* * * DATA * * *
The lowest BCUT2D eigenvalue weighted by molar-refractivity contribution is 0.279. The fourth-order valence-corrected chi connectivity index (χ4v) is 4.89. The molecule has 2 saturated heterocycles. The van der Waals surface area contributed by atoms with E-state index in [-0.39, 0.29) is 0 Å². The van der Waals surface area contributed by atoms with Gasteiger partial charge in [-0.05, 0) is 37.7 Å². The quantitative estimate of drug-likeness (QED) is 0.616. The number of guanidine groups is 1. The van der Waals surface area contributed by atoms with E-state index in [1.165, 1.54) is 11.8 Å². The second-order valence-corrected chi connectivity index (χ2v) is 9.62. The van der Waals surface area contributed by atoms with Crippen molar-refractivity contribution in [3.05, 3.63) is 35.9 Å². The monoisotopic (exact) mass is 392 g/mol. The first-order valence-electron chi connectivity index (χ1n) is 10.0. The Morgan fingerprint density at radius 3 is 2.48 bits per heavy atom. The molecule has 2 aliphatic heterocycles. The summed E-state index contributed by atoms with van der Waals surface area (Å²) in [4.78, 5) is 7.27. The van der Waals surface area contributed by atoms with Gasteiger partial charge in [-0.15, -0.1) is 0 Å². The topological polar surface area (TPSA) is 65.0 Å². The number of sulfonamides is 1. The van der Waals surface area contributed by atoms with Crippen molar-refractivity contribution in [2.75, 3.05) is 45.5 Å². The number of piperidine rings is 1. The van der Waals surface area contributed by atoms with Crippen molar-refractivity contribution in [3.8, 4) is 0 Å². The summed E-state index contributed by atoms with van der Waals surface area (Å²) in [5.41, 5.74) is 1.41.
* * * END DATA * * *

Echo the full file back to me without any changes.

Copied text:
The lowest BCUT2D eigenvalue weighted by molar-refractivity contribution is 0.279. The fourth-order valence-corrected chi connectivity index (χ4v) is 4.89. The molecule has 2 saturated heterocycles. The van der Waals surface area contributed by atoms with E-state index in [-0.39, 0.29) is 0 Å². The van der Waals surface area contributed by atoms with Gasteiger partial charge in [-0.05, 0) is 37.7 Å². The quantitative estimate of drug-likeness (QED) is 0.616. The number of guanidine groups is 1. The van der Waals surface area contributed by atoms with E-state index in [1.165, 1.54) is 11.8 Å². The second-order valence-corrected chi connectivity index (χ2v) is 9.62. The van der Waals surface area contributed by atoms with Crippen molar-refractivity contribution in [3.05, 3.63) is 35.9 Å². The monoisotopic (exact) mass is 392 g/mol. The first-order valence-electron chi connectivity index (χ1n) is 10.0. The Morgan fingerprint density at radius 3 is 2.48 bits per heavy atom. The molecule has 2 aliphatic heterocycles. The summed E-state index contributed by atoms with van der Waals surface area (Å²) in [4.78, 5) is 7.27. The van der Waals surface area contributed by atoms with Gasteiger partial charge in [-0.15, -0.1) is 0 Å². The topological polar surface area (TPSA) is 65.0 Å². The number of sulfonamides is 1. The van der Waals surface area contributed by atoms with Crippen molar-refractivity contribution in [2.75, 3.05) is 45.5 Å². The number of piperidine rings is 1. The van der Waals surface area contributed by atoms with Crippen molar-refractivity contribution in [3.8, 4) is 0 Å². The summed E-state index contributed by atoms with van der Waals surface area (Å²) in [5.41, 5.74) is 1.41.